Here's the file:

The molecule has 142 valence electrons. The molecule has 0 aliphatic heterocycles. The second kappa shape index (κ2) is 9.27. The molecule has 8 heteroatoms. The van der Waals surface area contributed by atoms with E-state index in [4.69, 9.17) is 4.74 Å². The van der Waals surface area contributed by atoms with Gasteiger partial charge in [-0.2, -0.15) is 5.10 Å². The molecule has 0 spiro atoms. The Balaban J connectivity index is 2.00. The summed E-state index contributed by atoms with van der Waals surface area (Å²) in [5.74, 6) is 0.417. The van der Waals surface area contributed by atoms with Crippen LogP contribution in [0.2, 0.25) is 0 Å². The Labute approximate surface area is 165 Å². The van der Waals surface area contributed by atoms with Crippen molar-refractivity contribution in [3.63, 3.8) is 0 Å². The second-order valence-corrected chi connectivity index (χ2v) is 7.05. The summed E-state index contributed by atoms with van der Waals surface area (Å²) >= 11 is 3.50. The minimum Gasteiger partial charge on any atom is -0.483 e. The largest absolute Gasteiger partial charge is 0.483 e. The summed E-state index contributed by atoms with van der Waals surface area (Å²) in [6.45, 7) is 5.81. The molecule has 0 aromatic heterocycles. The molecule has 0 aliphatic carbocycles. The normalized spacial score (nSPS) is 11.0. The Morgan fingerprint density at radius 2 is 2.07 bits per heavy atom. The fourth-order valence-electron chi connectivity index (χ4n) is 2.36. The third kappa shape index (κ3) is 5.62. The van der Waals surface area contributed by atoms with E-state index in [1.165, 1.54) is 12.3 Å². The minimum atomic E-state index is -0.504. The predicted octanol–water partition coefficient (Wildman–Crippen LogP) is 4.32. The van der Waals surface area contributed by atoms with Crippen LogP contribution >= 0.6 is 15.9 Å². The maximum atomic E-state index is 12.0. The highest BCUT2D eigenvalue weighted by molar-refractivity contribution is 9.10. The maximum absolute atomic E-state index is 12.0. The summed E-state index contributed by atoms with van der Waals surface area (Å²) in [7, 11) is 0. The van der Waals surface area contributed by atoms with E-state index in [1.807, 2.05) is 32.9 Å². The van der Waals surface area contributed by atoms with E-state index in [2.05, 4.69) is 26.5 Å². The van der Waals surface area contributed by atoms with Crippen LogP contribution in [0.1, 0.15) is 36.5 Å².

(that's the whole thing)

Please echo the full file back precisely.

The molecule has 142 valence electrons. The molecule has 0 aliphatic heterocycles. The second kappa shape index (κ2) is 9.27. The molecule has 8 heteroatoms. The van der Waals surface area contributed by atoms with E-state index in [4.69, 9.17) is 4.74 Å². The van der Waals surface area contributed by atoms with Gasteiger partial charge in [-0.2, -0.15) is 5.10 Å². The molecule has 0 spiro atoms. The Balaban J connectivity index is 2.00. The summed E-state index contributed by atoms with van der Waals surface area (Å²) in [5.74, 6) is 0.417. The van der Waals surface area contributed by atoms with Crippen LogP contribution in [0.2, 0.25) is 0 Å². The Labute approximate surface area is 165 Å². The van der Waals surface area contributed by atoms with Crippen molar-refractivity contribution in [3.63, 3.8) is 0 Å². The second-order valence-corrected chi connectivity index (χ2v) is 7.05. The summed E-state index contributed by atoms with van der Waals surface area (Å²) >= 11 is 3.50. The minimum Gasteiger partial charge on any atom is -0.483 e. The largest absolute Gasteiger partial charge is 0.483 e. The summed E-state index contributed by atoms with van der Waals surface area (Å²) in [6.45, 7) is 5.81. The molecule has 0 aromatic heterocycles. The molecule has 0 aliphatic carbocycles. The normalized spacial score (nSPS) is 11.0. The Morgan fingerprint density at radius 2 is 2.07 bits per heavy atom. The fourth-order valence-electron chi connectivity index (χ4n) is 2.36. The third kappa shape index (κ3) is 5.62. The van der Waals surface area contributed by atoms with E-state index in [1.165, 1.54) is 12.3 Å². The minimum atomic E-state index is -0.504. The predicted octanol–water partition coefficient (Wildman–Crippen LogP) is 4.32. The van der Waals surface area contributed by atoms with Crippen LogP contribution >= 0.6 is 15.9 Å². The maximum atomic E-state index is 12.0. The highest BCUT2D eigenvalue weighted by molar-refractivity contribution is 9.10. The maximum absolute atomic E-state index is 12.0. The summed E-state index contributed by atoms with van der Waals surface area (Å²) in [7, 11) is 0. The van der Waals surface area contributed by atoms with E-state index in [1.807, 2.05) is 32.9 Å². The van der Waals surface area contributed by atoms with E-state index in [2.05, 4.69) is 26.5 Å². The van der Waals surface area contributed by atoms with Crippen LogP contribution in [0.1, 0.15) is 36.5 Å².